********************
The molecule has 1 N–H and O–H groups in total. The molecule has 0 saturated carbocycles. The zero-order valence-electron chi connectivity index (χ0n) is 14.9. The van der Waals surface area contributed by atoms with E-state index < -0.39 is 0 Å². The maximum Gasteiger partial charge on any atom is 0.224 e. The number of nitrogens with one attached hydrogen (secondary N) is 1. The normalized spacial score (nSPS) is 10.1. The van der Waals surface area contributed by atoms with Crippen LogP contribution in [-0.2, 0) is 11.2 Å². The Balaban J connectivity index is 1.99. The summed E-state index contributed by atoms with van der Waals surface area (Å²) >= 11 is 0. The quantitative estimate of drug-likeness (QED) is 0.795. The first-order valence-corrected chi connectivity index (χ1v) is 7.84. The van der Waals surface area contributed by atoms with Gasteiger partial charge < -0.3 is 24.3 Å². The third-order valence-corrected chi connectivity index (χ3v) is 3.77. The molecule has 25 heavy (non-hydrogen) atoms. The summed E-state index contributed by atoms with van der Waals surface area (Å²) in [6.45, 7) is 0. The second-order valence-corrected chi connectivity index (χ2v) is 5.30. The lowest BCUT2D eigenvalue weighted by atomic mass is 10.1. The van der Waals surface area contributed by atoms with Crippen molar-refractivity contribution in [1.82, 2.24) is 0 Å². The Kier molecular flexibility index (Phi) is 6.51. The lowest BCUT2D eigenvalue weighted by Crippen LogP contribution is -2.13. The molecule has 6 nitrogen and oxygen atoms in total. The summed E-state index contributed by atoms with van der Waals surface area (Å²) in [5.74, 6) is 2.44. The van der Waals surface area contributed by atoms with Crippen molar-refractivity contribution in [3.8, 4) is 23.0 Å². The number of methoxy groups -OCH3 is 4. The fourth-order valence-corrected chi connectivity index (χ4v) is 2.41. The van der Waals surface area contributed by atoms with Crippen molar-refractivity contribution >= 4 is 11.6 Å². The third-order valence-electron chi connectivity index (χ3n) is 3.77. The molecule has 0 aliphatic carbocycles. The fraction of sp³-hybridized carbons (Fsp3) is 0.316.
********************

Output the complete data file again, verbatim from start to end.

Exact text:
The molecule has 1 N–H and O–H groups in total. The molecule has 0 saturated carbocycles. The zero-order valence-electron chi connectivity index (χ0n) is 14.9. The van der Waals surface area contributed by atoms with E-state index < -0.39 is 0 Å². The maximum Gasteiger partial charge on any atom is 0.224 e. The number of nitrogens with one attached hydrogen (secondary N) is 1. The normalized spacial score (nSPS) is 10.1. The van der Waals surface area contributed by atoms with Crippen LogP contribution in [-0.2, 0) is 11.2 Å². The Balaban J connectivity index is 1.99. The summed E-state index contributed by atoms with van der Waals surface area (Å²) >= 11 is 0. The quantitative estimate of drug-likeness (QED) is 0.795. The first-order valence-corrected chi connectivity index (χ1v) is 7.84. The van der Waals surface area contributed by atoms with Gasteiger partial charge < -0.3 is 24.3 Å². The third-order valence-corrected chi connectivity index (χ3v) is 3.77. The molecule has 25 heavy (non-hydrogen) atoms. The summed E-state index contributed by atoms with van der Waals surface area (Å²) in [6.45, 7) is 0. The second-order valence-corrected chi connectivity index (χ2v) is 5.30. The lowest BCUT2D eigenvalue weighted by atomic mass is 10.1. The van der Waals surface area contributed by atoms with Crippen molar-refractivity contribution in [1.82, 2.24) is 0 Å². The Kier molecular flexibility index (Phi) is 6.51. The lowest BCUT2D eigenvalue weighted by Crippen LogP contribution is -2.13. The molecule has 6 nitrogen and oxygen atoms in total. The summed E-state index contributed by atoms with van der Waals surface area (Å²) in [5.74, 6) is 2.44. The van der Waals surface area contributed by atoms with Crippen molar-refractivity contribution in [3.8, 4) is 23.0 Å². The number of methoxy groups -OCH3 is 4. The fourth-order valence-corrected chi connectivity index (χ4v) is 2.41. The van der Waals surface area contributed by atoms with Crippen molar-refractivity contribution >= 4 is 11.6 Å². The third-order valence-electron chi connectivity index (χ3n) is 3.77. The molecule has 0 aliphatic carbocycles. The fraction of sp³-hybridized carbons (Fsp3) is 0.316.